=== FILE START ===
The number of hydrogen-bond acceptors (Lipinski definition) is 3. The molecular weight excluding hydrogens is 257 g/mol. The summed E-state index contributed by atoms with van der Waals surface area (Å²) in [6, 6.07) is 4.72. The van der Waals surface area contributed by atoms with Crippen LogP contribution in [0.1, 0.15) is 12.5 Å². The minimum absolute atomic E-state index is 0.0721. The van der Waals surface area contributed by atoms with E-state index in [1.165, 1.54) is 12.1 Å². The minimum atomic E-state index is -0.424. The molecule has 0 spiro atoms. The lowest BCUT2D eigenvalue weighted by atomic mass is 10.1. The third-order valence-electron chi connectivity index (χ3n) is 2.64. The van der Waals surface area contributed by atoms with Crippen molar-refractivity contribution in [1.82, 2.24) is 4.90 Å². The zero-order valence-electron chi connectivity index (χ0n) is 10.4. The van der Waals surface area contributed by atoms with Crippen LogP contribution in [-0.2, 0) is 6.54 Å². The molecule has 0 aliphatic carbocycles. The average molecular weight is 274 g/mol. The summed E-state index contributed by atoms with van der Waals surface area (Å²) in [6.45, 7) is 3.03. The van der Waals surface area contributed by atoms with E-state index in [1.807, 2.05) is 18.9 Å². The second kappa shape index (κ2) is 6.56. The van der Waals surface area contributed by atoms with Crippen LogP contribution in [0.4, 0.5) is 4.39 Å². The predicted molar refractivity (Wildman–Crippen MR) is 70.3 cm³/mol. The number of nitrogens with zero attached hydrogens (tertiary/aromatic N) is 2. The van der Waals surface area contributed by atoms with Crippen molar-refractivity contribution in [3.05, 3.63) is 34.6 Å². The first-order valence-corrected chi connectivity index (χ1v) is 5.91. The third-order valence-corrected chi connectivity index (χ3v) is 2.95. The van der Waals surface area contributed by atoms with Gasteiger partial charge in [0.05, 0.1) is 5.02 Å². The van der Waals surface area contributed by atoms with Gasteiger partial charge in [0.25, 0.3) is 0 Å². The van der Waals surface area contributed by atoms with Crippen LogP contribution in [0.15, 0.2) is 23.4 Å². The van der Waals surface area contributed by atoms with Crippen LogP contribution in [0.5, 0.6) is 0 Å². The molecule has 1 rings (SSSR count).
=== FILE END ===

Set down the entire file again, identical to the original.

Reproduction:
The number of hydrogen-bond acceptors (Lipinski definition) is 3. The molecular weight excluding hydrogens is 257 g/mol. The summed E-state index contributed by atoms with van der Waals surface area (Å²) in [6, 6.07) is 4.72. The van der Waals surface area contributed by atoms with Crippen LogP contribution in [0.1, 0.15) is 12.5 Å². The minimum absolute atomic E-state index is 0.0721. The van der Waals surface area contributed by atoms with E-state index in [1.165, 1.54) is 12.1 Å². The minimum atomic E-state index is -0.424. The molecule has 0 spiro atoms. The lowest BCUT2D eigenvalue weighted by atomic mass is 10.1. The third-order valence-electron chi connectivity index (χ3n) is 2.64. The van der Waals surface area contributed by atoms with Crippen molar-refractivity contribution in [1.82, 2.24) is 4.90 Å². The zero-order valence-electron chi connectivity index (χ0n) is 10.4. The van der Waals surface area contributed by atoms with Crippen LogP contribution in [-0.2, 0) is 6.54 Å². The molecule has 0 aliphatic carbocycles. The average molecular weight is 274 g/mol. The summed E-state index contributed by atoms with van der Waals surface area (Å²) in [6.45, 7) is 3.03. The van der Waals surface area contributed by atoms with E-state index in [1.807, 2.05) is 18.9 Å². The second kappa shape index (κ2) is 6.56. The van der Waals surface area contributed by atoms with Crippen LogP contribution in [0.4, 0.5) is 4.39 Å². The predicted molar refractivity (Wildman–Crippen MR) is 70.3 cm³/mol. The number of nitrogens with zero attached hydrogens (tertiary/aromatic N) is 2. The van der Waals surface area contributed by atoms with Crippen molar-refractivity contribution in [3.05, 3.63) is 34.6 Å². The first-order valence-corrected chi connectivity index (χ1v) is 5.91. The third-order valence-corrected chi connectivity index (χ3v) is 2.95. The van der Waals surface area contributed by atoms with Gasteiger partial charge in [0.05, 0.1) is 5.02 Å². The van der Waals surface area contributed by atoms with Gasteiger partial charge in [0.25, 0.3) is 0 Å². The van der Waals surface area contributed by atoms with Crippen LogP contribution in [0.15, 0.2) is 23.4 Å². The van der Waals surface area contributed by atoms with Crippen LogP contribution in [0.5, 0.6) is 0 Å². The molecule has 1 rings (SSSR count).